Dad learns to appreciate Ezra, in spite of all the frustrations of raising a child with autism. He truly appreciates and marvels at Ezra. The author holds on as strongly as his son does to what he knows is right for his middle son. When he insists Ezra must work on good behavior for a month in order to earn a new Homer toy, Ezra indeed does earn the inflatable Homer. I laughed that actually Ezra got little from the lesson regarding good behavior, other than that persistence pays off. " I Got Him!," Ezra says.
Sometimes the lessons we try to teach only enforce our own stubbornness and show us up in our own rigidity.
Those preceding words written, my diatribe follows. Do not read if you are an advice giver. Because I really do not want advice, I just want to vent.In the prologue of Following Ezra, Fields-Meyer describes his quest of searching for the right doctors, diets, medicines and therapies. But what he discovers is that he has been focusing on the wrong thing: "It wasn't about finding the right expert for my child; it was about learning to be the right parent," he writes. (source)
A woman called me yesterday afternoon, shortly after I had returned from visiting Julie at the nursing home. She is a Very Busy woman, reinforcing this message as she told me of her active working life. Her take-away message was that I needed to take care of myself, and that not only did I need to wean myself away from being Julie's main source of consolation, but that I also needed to help her find new friends and new interests.
I hung up the phone, amazed that this Person had both the audacity and undertook the right to tell me how to take charge of middle aged Julie, a person whom she has never met. Then I thought back to the Ezra book, and realized the irony of Busy Woman believing she had the privilege to tell me how to best shepherd my daughter Julie, whom she has not taken the time to meet or to visit (who actually wants to go to a nursing home? ... I get it). I doubt she has been around very many handicapped people throughout her lifetime.
It is not like I am devoting my life to Julie. I spend two or three hours daily with her. She cannot even turn over in bed by herself, much less bathe, make wheelchair transfers or care for her pressure sores. How would she eat without food being taken to her on a tray? Julie's strabismus makes reading difficult. She has poor fine motor skills, prone to dropping objects. And what activities could I help her engage in? Bingo at the nursing home is a highlight on weekends. She does that alone. How else can I help goad her on to other "activities" when all such outside interests must be wheelchair accessible, along with an aide to accompany her because of the colostomy and urostomy bags always underneath her chair, ready to blow at the most inopportune times? And how is she supposed to make friends? Where in the world is she to find friends within the confines of the walls of the nursing home, when most there are one or two generations older than she? (She has made "friends" with her aides, but a prisoner cannot consider the jailer a friend, even in war time.)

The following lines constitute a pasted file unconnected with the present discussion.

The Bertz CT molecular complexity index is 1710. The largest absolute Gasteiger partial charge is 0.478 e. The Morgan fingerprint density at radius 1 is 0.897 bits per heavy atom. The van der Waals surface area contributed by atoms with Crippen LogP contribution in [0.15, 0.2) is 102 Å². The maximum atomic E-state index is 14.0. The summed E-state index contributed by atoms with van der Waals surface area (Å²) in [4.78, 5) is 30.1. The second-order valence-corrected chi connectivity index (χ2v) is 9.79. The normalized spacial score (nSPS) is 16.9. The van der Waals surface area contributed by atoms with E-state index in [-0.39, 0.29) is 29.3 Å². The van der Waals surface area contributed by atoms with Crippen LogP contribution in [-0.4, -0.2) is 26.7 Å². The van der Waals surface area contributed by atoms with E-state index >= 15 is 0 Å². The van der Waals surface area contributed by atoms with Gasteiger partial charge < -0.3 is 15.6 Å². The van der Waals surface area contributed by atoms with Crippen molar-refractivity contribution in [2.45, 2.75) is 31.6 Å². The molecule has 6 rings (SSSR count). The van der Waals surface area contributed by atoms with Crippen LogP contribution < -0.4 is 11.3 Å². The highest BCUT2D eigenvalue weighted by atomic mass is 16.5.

What was this Very Busy woman thinking in telling me to help Julie find new friends and outside activities?
Dear reader, do not worry too much about me. Yes, I have lost weight. Yes, I am anxiety ridden. But I am taking good care of myself.
Ezra's father took care of his son in a way not many understood or condoned. The Dad pulled screaming Ezra off a wall without losing his temper while onlookers made judgment about an adult allowing a child to throw a tantrum; I have made similar accusations many a time. But Abba (daddy) did what he thought best. With God's help, I plan on continuing looking out for Julie in a similar manner. It all goes back to the Sisters of Charity Mission Statement that I have adhered to even after my retirement from health care administration: providing for the vulnerable, marginalized population in a caring, loving way.